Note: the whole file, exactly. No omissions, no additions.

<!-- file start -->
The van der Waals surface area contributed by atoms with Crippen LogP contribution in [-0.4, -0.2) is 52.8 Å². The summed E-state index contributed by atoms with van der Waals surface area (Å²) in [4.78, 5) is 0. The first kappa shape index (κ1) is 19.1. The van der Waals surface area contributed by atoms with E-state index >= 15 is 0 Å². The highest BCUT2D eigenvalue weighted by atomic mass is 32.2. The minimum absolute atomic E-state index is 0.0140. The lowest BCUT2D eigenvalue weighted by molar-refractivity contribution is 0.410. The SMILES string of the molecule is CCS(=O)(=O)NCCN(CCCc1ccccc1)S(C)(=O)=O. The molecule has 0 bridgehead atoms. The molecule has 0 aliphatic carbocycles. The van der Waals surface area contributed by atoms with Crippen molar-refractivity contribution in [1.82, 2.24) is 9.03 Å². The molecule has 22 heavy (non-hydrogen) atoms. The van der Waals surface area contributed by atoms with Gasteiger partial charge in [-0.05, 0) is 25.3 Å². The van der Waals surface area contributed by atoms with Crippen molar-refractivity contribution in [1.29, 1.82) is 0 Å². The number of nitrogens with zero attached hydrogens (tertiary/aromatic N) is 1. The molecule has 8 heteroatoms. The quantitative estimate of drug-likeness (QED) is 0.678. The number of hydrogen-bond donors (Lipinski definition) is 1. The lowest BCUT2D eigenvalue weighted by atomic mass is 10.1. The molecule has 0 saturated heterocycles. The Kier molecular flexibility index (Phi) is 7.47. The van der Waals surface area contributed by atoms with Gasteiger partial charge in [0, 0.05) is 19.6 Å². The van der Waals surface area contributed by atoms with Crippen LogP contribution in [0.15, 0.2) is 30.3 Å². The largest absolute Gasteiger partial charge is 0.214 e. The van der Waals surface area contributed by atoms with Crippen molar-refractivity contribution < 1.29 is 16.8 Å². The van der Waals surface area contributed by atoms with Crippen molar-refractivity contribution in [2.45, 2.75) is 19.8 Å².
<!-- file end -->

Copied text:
The van der Waals surface area contributed by atoms with Crippen LogP contribution in [-0.4, -0.2) is 52.8 Å². The summed E-state index contributed by atoms with van der Waals surface area (Å²) in [4.78, 5) is 0. The first kappa shape index (κ1) is 19.1. The van der Waals surface area contributed by atoms with E-state index >= 15 is 0 Å². The highest BCUT2D eigenvalue weighted by atomic mass is 32.2. The minimum absolute atomic E-state index is 0.0140. The lowest BCUT2D eigenvalue weighted by molar-refractivity contribution is 0.410. The SMILES string of the molecule is CCS(=O)(=O)NCCN(CCCc1ccccc1)S(C)(=O)=O. The molecule has 0 bridgehead atoms. The molecule has 0 aliphatic carbocycles. The van der Waals surface area contributed by atoms with Crippen molar-refractivity contribution in [1.82, 2.24) is 9.03 Å². The molecule has 22 heavy (non-hydrogen) atoms. The van der Waals surface area contributed by atoms with Gasteiger partial charge in [-0.05, 0) is 25.3 Å². The van der Waals surface area contributed by atoms with Crippen molar-refractivity contribution in [1.29, 1.82) is 0 Å². The number of nitrogens with zero attached hydrogens (tertiary/aromatic N) is 1. The molecule has 8 heteroatoms. The quantitative estimate of drug-likeness (QED) is 0.678. The number of hydrogen-bond donors (Lipinski definition) is 1. The lowest BCUT2D eigenvalue weighted by atomic mass is 10.1. The molecule has 0 saturated heterocycles. The Kier molecular flexibility index (Phi) is 7.47. The van der Waals surface area contributed by atoms with Gasteiger partial charge in [0, 0.05) is 19.6 Å². The van der Waals surface area contributed by atoms with Crippen LogP contribution in [0.15, 0.2) is 30.3 Å². The largest absolute Gasteiger partial charge is 0.214 e. The van der Waals surface area contributed by atoms with Crippen molar-refractivity contribution < 1.29 is 16.8 Å². The van der Waals surface area contributed by atoms with Crippen molar-refractivity contribution in [2.45, 2.75) is 19.8 Å².